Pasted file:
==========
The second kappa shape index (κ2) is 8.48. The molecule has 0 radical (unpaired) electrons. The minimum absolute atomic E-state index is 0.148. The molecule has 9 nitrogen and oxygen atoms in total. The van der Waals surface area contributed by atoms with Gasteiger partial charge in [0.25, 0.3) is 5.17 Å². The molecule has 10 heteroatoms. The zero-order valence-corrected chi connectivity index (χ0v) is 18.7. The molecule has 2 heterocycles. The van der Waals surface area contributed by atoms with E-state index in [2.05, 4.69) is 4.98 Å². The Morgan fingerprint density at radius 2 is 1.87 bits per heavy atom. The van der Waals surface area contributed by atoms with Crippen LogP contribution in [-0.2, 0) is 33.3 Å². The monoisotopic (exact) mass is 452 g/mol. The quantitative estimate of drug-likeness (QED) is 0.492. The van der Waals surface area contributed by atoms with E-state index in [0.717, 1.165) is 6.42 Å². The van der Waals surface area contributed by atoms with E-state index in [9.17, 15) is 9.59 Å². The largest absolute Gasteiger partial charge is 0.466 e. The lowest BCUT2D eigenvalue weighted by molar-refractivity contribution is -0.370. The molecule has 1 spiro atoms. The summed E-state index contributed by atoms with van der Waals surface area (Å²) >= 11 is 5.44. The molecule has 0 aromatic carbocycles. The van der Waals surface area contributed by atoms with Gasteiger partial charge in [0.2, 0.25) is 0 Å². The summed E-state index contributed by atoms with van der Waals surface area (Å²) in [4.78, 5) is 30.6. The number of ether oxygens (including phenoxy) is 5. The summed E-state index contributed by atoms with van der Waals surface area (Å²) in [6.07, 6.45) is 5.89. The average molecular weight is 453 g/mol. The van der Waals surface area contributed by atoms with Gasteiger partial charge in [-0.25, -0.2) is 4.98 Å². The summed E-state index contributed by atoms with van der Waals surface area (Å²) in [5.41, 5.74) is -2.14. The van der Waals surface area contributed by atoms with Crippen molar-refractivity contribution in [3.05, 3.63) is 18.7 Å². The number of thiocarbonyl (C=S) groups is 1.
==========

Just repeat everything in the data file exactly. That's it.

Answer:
The second kappa shape index (κ2) is 8.48. The molecule has 0 radical (unpaired) electrons. The minimum absolute atomic E-state index is 0.148. The molecule has 9 nitrogen and oxygen atoms in total. The van der Waals surface area contributed by atoms with Gasteiger partial charge in [0.25, 0.3) is 5.17 Å². The molecule has 10 heteroatoms. The zero-order valence-corrected chi connectivity index (χ0v) is 18.7. The molecule has 2 heterocycles. The van der Waals surface area contributed by atoms with E-state index in [2.05, 4.69) is 4.98 Å². The Morgan fingerprint density at radius 2 is 1.87 bits per heavy atom. The van der Waals surface area contributed by atoms with Crippen LogP contribution in [-0.2, 0) is 33.3 Å². The monoisotopic (exact) mass is 452 g/mol. The quantitative estimate of drug-likeness (QED) is 0.492. The van der Waals surface area contributed by atoms with E-state index in [0.717, 1.165) is 6.42 Å². The van der Waals surface area contributed by atoms with E-state index in [9.17, 15) is 9.59 Å². The largest absolute Gasteiger partial charge is 0.466 e. The lowest BCUT2D eigenvalue weighted by molar-refractivity contribution is -0.370. The molecule has 1 spiro atoms. The summed E-state index contributed by atoms with van der Waals surface area (Å²) >= 11 is 5.44. The molecule has 0 aromatic carbocycles. The van der Waals surface area contributed by atoms with Gasteiger partial charge in [0.2, 0.25) is 0 Å². The summed E-state index contributed by atoms with van der Waals surface area (Å²) in [4.78, 5) is 30.6. The number of ether oxygens (including phenoxy) is 5. The summed E-state index contributed by atoms with van der Waals surface area (Å²) in [6.07, 6.45) is 5.89. The average molecular weight is 453 g/mol. The van der Waals surface area contributed by atoms with Gasteiger partial charge in [-0.25, -0.2) is 4.98 Å². The summed E-state index contributed by atoms with van der Waals surface area (Å²) in [5.41, 5.74) is -2.14. The van der Waals surface area contributed by atoms with Crippen molar-refractivity contribution in [3.05, 3.63) is 18.7 Å². The number of thiocarbonyl (C=S) groups is 1.